High-tech boom breeds low-tech one; Hunt Country residents want horses, among other low-tech pleasures


MIDDLEBURG, Va. -- The license plate on the Lexus said it all: "POLO MOM."

The scents of money and manure have long mingled in Hunt Country, the historic name of this piedmont in the shadow of the Blue Ridge Mountains.

Stables are as common as garages, and blacksmiths are as vital as baby-sitters for young families. Polo is actually a johnny-come-lately pastime in a rolling green region where, for several centuries, the major sporting seasons have been fox hunting in the fall and steeplechases in the spring.

"A horse is absolutely a necessity" for Hunt Country living, said Kim Mendes, whose family has two and is shopping for a third.

With a new house and a newer barn on 5 acres of former farmland along a gravel road, the Mendes family is part of a population boom that is changing the region's culture and demographics while clinging to its horsy heritage. With two children, they added the barn shortly after moving from New York and discovering that they had the room and the hankering for horses.

Mark Mendes, a telecommunications company executive, is typical of Hunt Country newcomers. He commutes 35 minutes to work in the high-tech corridor near Dulles International Airport, where America Online, Orbital Sciences, Comsat, Star Technologies and dozens of other digital industries are based in a suburb of Washington.

Loudoun County, home to both the stables of Middleburg and the servers of AOL, is one of the fastest growing areas in America. In what was mostly a rural economy two decades ago, 75 percent of the county's new employers are in high-tech fields. Unemployment is practically nonexistent.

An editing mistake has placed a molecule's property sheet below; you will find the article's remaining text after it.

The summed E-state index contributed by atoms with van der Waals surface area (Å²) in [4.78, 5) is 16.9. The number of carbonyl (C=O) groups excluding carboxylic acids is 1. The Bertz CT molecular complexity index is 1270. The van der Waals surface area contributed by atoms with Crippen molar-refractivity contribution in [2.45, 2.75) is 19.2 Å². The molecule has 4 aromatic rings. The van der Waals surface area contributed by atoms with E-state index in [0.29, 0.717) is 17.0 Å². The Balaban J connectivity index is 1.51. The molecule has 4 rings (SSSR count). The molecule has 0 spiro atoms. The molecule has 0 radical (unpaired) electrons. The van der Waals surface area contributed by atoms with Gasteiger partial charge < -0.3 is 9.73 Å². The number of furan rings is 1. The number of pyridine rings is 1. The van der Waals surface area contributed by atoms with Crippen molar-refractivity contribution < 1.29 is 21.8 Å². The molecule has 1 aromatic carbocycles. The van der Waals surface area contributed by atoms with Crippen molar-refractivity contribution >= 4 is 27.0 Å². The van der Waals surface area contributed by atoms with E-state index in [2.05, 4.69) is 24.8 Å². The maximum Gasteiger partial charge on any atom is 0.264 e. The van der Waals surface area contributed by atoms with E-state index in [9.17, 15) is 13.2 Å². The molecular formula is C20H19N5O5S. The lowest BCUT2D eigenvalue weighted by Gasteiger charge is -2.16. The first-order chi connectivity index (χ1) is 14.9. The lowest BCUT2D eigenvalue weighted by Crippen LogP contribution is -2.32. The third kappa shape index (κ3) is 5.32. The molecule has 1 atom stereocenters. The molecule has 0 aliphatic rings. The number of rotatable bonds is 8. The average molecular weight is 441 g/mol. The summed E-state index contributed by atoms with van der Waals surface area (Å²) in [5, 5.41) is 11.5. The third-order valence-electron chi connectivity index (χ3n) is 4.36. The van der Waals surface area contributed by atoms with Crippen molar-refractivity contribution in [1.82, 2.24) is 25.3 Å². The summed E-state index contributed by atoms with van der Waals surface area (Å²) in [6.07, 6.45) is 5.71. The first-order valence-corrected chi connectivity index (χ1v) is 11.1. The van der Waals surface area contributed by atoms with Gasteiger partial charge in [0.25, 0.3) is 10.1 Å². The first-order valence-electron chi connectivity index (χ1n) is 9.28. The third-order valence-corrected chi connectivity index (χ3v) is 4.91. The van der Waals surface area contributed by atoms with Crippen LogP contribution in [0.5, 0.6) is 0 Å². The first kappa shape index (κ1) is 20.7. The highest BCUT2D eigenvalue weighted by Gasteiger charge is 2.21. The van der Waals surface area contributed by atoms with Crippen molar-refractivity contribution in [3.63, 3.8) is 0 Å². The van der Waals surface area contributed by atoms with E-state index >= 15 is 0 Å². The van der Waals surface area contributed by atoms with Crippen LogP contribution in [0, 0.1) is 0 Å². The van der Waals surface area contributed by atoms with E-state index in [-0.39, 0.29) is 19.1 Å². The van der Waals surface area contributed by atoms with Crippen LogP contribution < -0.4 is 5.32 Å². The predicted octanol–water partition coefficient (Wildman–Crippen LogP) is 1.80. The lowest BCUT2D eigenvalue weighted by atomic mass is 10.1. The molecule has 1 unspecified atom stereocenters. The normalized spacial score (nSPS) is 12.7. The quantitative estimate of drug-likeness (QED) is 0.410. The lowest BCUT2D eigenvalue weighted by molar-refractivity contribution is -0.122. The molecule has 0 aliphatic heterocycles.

Land values soaring

Land values are soaring in the rural areas an hour's drive from the nation's capital. Sandy Lerner, co-founder of Cisco Systems Software, paid about $7 million for the 800-acre Ayrshire estate in Loudoun County. Robert Johnson, chairman of Black Entertainment Television, bought a sprawling Hunt Country farm for about $4.3 million. "Farmettes" with a house and a stable on 5- to 10-acre lots start around $500,000.

The high-tech influx is fueling a boom in low-tech trades that have survived in Hunt Country since Colonial times.

"This tech money is keeping us all very busy," said Malcolm Matheson, a stonemason who said he can't keep up with the demand for pillars, chimneys, archways and patios. "In two months, I've had to turn down probably a quarter of a million dollars worth of work."

"I've got more than I can handle," said Art Bennett, a blacksmith who has shoed horses for 30 years. "This is the best business I've ever had."

But not everyone welcomes the changes.

The newcomers move out "for all the right reasons -- desire for a country life and dreams of owning a horse. The problem is that there's only so much room," said Dennis Foster, executive director of the Masters of the Foxhound Association, which oversees all mounted fox hunting in North America. "The same people coming out for the lifestyle may be finding that the lifestyle is not here any more."

In local lore, at least, the equine lifestyle harks back to the English gentry who colonized Virginia. An early aristocracy established large estates -- 1,000 or so acres of cornfields and pastures crossed by bubbling streams called "runs" and bounded by trim hedgerows and miles of winding stone fences.

Fox and hound

In the fall, hounds still chase native foxes across this countryside, spiritedly pursued by horse-borne men and women in red riding jackets.

"This is fox hunting heaven for the United States," said Joseph Neusch, the Master of the Fairfax Hunt. "Some of these high-tech, nouveau riche people see those wonderful old prints ... that show hunters socializing in the field and they say, 'I want to do that.'"